Now we're going to increase your coordination and sharpen your horse's responses. According to classical dressage precepts, we should do this with a half-halt--you increase your leg aid to create more energy that you immediately contain and redirect with your hand.
But--you know me!--I think classical half-halts scare people to death. So I ease into them with two simple precursors:
1. "Half-goes"--they emphasize the energizing leg action.
2. "Half-halt ideas"--they emphasize the containing, redirecting hand action.
And I teach each one in two doable steps: first on a straight line, where you can focus on the forward and back response; then on a circle, where you can build those aids by maintaining a bend.
"But, Lendon," you're asking, "isn't this just a rehash of 'go and whoa' and passive and active contact?"
Not really. Here's what's new and different about half-goes and half-halt ideas:
- You accomplish them within two strides, so both you and your horse are sharper and more on the ball.
- You start coordinating leg and hand aids that you've used only individually before--and influencing body parts you've controlled only separately.
On the straight line, for example, there'll be no more telling your horse to go forward by dropping his mouth and kicking, and no more telling him to come back by taking your leg off and pulling. On the circle, there'll be no more ignoring his head if it flies in the air; you'll maintain passive contact on the outside rein and create a slightly active bending contact with your inside rein and leg. When you take an active feel on the reins to ask him to come back, you'll maintain an equally active leg contact.
Soon you'll have all the ingredients that help you develop half-halts: willingness to go forward and come back, and the suppleness that comes from bending. And you will have acquired them the way I like: simply, clearly, and without confusion or frustration.
Before we get to the how-to, let's take a look at.
What a Half-Halt Actually Is
- It's a call to attention, a small adjustment, a "yoo-hoo!" to your horse.
- It's a powerful tool that improves whatever your horse is doing now, or alerts him to figures, movements, or transitions that are coming up.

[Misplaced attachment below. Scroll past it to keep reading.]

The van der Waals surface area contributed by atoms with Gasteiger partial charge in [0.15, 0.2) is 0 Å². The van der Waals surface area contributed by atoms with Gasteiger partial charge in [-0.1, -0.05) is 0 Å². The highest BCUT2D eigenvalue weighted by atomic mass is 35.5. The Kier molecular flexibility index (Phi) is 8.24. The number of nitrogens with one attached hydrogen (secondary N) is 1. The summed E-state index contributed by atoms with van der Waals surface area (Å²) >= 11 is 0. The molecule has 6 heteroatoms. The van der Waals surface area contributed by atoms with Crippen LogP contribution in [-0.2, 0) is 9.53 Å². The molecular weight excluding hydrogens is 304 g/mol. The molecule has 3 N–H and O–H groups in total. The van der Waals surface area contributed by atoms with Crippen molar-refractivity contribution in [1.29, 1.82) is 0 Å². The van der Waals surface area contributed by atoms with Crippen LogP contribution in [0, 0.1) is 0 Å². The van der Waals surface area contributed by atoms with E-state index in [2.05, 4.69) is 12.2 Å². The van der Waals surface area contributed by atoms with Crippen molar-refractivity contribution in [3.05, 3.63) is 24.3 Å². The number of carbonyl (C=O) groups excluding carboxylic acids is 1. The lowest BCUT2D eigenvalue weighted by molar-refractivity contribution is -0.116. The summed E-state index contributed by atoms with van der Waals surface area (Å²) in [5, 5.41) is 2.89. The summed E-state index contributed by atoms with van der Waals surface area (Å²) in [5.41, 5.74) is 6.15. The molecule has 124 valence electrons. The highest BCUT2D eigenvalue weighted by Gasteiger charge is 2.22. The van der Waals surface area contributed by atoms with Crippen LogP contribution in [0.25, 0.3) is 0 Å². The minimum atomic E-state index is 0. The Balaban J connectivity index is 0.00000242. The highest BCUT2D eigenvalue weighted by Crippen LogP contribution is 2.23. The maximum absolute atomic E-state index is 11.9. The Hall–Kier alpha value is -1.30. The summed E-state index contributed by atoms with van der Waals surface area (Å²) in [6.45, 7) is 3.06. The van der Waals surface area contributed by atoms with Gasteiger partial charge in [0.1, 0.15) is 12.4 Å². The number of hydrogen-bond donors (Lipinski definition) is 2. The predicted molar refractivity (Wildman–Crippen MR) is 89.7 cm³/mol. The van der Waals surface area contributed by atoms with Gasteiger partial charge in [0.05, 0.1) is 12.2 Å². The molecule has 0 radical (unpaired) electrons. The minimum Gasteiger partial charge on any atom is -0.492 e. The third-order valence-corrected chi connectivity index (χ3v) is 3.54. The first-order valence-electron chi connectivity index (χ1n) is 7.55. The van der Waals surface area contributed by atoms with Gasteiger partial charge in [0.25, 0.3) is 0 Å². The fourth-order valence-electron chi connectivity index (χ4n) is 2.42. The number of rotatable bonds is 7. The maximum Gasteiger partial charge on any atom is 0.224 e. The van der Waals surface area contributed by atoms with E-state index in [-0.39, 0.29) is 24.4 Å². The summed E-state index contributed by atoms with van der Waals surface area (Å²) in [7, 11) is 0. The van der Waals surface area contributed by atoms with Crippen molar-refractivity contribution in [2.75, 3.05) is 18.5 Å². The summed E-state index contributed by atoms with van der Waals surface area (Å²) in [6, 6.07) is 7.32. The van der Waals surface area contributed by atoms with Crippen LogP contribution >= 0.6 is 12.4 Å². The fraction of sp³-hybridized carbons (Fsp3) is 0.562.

- It's an energizing action that gets your horse to use his hind end and step under his body with more quickness and power. But it's never, never, NEVER what we all too often see-an isolated, unsupported, out-of-the-blue yank on your horse's mouth, or hanging or squeezing for dear life. (The only way it can be a half-halt is if your aids subside as soon as you get a response.)
OK, since the first one of these lessons, I've been telling you that your horse must answer your aids. I'm sure you've been chipping away at the idea-but if he's so dead or lazy that you're still going bangedy-bangedy with every stride, we're at the "make it or break it" point. The time has come to tell yourself, "I really need to tune him to my leg or we won't be able to build on this and go any further." The time has come to get the point across once and for all: When you put your leg on, something has to happen, and it has to happen now, not three strides from now or maybe later. (My goal is for you to instantaneously call up three speeds of trot--normal, slow, and forward--and two speeds of canter--normal and forward. You'll never pull it off if your horse isn't tuned to your leg.)
Ideally, you want to close your leg and have your horse immediately jump forward two steps. Realistically, you'll need four, five, even six strides for you to get your aids organized, for him to get the message, and for the two of you to produce a result. That's OK as long as you continue to explore the qualities involved in getting those six strides-and gradually refine them down to two.
By the way, whatever your horse's temperament and way of going, he has to perform both half-goes and half-halt ideas efficiently and promptly. You can, however, adapt the teaching of them to his specific needs. If he tends to be a rusher, teach him the half-halt idea first. If he tends to be lazy, start with the half-go.
Half-Goes on a Straight Line
You'll get your horse's hind legs in gear with quicker, bigger, more energetic steps.
Pick up a normal posting trot to the left on the long side of your arena. Each time you sit, be sure you're squarely in the middle of your horse; allow both your legs to lie quietly (passively) on his sides, and keep a passive contact with his mouth. (When I talk about "active" versus "passive" leg, by the way, the difference has nothing to do with position. Your leg doesn't move; it either lies there and says nothing or closes in and speaks when it has to.)
Now do a half-go: Maintain passive rein contact (don't throw your hands forward!) as you squeeze your leg to make your horse take quicker, bigger, faster steps. Think of the aid as the word "Go!" Squeeze for that long and no longer: "Go!" WELL? Did he go forward? C'mon! Make him go! Make him go more forward, even if you have to kick him or whap him once with the whip.
When he does go, keep the quality of your connection--the feel in your arms and hands--exactly the same. (If you have no contact, you've thrown him away. If you have a heavy, resistant contact, as if you're riding him into a brick wall, you're holding his mouth. If you feel you need to drop the reins to get a forward response, you may be holding him back. And if the pressure increases, you may be "waterskiing": making him pull you along.) Follow the natural motion of his head and neck without interruption or interference.